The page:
Amanda Crayton is the owner and creator behind ActiveAccessEdu LLC (AAE). She spent ten years in a special education school serving students with complex and multiple disabilities. She worked both as a credentialed intervener and then as a classroom teacher. As a teacher, she opened a classroom designed around the educational needs of students with multiple disabilities plus vision and/or hearing loss and mentored staff through intervener certification. Amanda began ActiveAccessEdu in 2021 and began working on her State DeafBlind Project in 2022.
ActiveAccessEdu started as making materials for Amanda’s own classroom, and most products evolved from those materials – including tactile name badges, board games, learning/play frames, and tactile communication symbols.
Her students had very specific access needs that often masked their incredible capabilities. She found such power and empowerment in making and adapting materials for active engagement and access.
Amanda also saw firsthand how material adaptation is time-consuming. Teachers’ time is incredibly valuable and a precious commodity. She hopes her materials can alleviate some of that pressure while providing more access for students around her state, country, and even the world at this point! ActiveAccessEdu is still a small venture with lots of room for growth. At every step, Amanda tries to think about making accessibility truly accessible for as many as possible – meaning affordable, customizable, designed for many where possible, and individualized where needed.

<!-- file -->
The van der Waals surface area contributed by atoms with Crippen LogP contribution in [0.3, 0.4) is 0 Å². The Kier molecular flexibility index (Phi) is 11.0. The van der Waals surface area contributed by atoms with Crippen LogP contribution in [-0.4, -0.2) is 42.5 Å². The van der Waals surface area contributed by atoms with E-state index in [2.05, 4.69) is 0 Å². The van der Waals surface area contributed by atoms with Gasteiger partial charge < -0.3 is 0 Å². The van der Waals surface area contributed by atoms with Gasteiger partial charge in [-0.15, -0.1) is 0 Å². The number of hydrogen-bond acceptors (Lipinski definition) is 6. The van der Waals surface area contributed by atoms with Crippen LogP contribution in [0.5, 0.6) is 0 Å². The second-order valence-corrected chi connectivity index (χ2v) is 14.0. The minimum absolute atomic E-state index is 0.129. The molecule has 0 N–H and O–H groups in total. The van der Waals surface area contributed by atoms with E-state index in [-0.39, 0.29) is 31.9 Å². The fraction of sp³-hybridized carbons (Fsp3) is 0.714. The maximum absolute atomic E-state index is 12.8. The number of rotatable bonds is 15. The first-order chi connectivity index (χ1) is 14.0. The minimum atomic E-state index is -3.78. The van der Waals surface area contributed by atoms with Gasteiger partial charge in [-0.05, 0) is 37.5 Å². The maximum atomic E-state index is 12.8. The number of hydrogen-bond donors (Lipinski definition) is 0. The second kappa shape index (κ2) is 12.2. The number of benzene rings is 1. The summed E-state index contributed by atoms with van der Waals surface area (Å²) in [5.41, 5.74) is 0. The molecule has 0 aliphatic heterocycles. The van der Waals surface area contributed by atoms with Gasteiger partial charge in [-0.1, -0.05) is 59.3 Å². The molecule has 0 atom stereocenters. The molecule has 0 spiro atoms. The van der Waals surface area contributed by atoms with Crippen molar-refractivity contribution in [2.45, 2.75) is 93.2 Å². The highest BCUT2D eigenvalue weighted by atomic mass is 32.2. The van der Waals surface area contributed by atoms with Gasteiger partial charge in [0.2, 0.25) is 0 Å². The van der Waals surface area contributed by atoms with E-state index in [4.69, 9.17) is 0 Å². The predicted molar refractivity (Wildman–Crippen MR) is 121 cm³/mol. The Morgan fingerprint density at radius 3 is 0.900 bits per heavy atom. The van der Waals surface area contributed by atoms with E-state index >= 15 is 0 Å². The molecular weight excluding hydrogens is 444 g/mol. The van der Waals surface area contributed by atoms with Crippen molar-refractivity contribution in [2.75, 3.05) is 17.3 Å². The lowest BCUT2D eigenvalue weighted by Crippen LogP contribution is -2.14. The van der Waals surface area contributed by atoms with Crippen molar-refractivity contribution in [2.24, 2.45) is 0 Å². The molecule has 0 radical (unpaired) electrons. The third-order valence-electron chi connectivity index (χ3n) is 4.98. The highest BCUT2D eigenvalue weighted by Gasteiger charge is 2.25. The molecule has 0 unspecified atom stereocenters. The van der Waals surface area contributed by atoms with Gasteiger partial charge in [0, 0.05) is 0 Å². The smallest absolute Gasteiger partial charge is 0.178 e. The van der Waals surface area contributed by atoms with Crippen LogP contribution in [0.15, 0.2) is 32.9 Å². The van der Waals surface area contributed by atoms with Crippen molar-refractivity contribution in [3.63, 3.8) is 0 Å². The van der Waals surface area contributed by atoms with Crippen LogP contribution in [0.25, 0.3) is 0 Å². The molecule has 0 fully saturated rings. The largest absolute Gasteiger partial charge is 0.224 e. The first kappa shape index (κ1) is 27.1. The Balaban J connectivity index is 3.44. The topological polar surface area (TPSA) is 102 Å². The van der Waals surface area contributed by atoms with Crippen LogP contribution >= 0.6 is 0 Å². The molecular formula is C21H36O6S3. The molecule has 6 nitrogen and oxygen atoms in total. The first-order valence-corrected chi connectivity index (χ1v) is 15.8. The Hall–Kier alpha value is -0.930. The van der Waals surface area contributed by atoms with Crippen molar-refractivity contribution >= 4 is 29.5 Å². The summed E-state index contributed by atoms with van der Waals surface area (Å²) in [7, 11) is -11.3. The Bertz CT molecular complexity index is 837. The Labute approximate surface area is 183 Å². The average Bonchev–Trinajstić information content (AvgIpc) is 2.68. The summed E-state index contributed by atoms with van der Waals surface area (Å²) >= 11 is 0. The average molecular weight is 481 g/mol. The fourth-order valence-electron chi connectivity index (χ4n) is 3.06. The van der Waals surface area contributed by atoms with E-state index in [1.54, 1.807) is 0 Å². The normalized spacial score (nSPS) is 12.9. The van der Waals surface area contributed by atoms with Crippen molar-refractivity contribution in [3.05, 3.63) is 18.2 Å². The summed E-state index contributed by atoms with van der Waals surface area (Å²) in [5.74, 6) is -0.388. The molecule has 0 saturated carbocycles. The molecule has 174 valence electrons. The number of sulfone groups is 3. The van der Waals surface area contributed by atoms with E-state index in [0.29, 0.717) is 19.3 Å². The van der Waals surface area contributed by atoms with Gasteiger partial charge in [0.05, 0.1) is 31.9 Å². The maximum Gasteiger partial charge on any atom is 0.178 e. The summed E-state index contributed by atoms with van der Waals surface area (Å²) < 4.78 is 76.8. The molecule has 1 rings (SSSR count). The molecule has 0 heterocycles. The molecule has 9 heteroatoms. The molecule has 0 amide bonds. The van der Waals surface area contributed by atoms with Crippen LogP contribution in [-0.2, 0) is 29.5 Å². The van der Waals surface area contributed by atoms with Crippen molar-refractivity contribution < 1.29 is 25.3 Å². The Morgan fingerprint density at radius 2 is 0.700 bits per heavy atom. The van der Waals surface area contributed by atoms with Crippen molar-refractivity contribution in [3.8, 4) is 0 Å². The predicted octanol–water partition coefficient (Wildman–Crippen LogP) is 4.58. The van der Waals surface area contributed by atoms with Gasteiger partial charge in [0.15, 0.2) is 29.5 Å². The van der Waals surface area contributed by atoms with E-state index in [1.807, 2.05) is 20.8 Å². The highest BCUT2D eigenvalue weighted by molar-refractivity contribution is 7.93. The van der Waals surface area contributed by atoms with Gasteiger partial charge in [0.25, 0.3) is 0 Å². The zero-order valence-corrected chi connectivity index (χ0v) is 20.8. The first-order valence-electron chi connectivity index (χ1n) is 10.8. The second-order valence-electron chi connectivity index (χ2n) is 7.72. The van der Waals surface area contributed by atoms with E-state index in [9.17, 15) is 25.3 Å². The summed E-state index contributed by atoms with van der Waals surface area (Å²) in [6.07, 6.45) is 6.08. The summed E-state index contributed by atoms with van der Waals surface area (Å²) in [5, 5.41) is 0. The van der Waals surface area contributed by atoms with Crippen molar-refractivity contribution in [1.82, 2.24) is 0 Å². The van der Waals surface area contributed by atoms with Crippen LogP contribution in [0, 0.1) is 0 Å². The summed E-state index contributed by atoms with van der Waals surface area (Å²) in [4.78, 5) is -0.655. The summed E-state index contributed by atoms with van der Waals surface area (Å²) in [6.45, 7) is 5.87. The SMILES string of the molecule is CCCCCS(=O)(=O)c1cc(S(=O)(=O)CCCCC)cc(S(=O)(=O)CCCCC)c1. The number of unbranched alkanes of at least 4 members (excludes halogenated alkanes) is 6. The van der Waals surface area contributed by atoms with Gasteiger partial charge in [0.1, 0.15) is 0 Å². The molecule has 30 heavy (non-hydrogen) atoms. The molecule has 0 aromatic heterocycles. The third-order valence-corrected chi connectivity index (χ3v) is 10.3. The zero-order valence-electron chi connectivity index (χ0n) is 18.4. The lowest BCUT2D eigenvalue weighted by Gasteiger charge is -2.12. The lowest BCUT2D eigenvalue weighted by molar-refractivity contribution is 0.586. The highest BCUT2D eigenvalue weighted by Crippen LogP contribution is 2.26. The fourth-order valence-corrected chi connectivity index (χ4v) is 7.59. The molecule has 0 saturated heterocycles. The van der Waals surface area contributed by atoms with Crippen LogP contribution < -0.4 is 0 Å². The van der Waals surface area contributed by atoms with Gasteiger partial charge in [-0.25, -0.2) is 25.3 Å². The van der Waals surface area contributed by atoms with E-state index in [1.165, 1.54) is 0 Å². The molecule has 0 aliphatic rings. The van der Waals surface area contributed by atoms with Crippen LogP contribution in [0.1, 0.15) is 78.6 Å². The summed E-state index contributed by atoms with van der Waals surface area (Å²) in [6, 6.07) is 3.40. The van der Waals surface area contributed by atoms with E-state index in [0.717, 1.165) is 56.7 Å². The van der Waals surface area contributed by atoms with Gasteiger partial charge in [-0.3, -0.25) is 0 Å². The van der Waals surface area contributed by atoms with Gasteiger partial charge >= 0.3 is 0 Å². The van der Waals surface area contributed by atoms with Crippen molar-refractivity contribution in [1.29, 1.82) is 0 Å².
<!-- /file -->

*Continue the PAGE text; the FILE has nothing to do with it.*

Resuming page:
It’s one of the big draws of 3D printing in her work – many of the products she has designed can be found as free files online for those who want to print themselves, and she frequently adjusts designs to match a child’s specific access needs such as: color, size, or complexity.
The Learn/Play Frame is designed for active engagement with objects and can be partially collapsed for storage and travel.
A selection of adapted board games: memory, go pick card game, and simplified Yahtzy. Each
has elements for tactile and/or low vision access.
Each is 3D printed and has 3 main elements:
- Large, raised print letter
- Braille name
- Unique tactile illustration/symbol to represent the person (these are sometimes personal interests or objects related to an educators role)
Braille Play Dough Stampers
Play dough stampers feature a raised cell on top for identification of the letter, an indent at the top left to help with orientation, a space between the top label and the bottom stamping surface to provide holding options for varied motor skills, and an inverted cell on the bottom stamping surface to create raised dots in the play dough.
Tactile Communication Symbols
Each has a distinct base representing the type of word (scalloped gray for describing, blue rectangle for time, white circle for things, black diamond for expressions) and a raised graphic in a contrasting color. These symbols were developed first in Amanda’s classroom to build on communication for children who needed a static, tactile communication system and had developed symbolism through early and frequent use of concrete tactile and object symbols. Over several years, these students learned core vocabulary through aided language stimulation, hands-on learning activities, and embedding symbols in literacy. Abstract tactile symbols meet a very specific language need. Amanda has customized these symbols as requested for students’ access and expanding vocabulary, and happily works with families and educators on more individualized and concrete symbols for early and emergent communicators.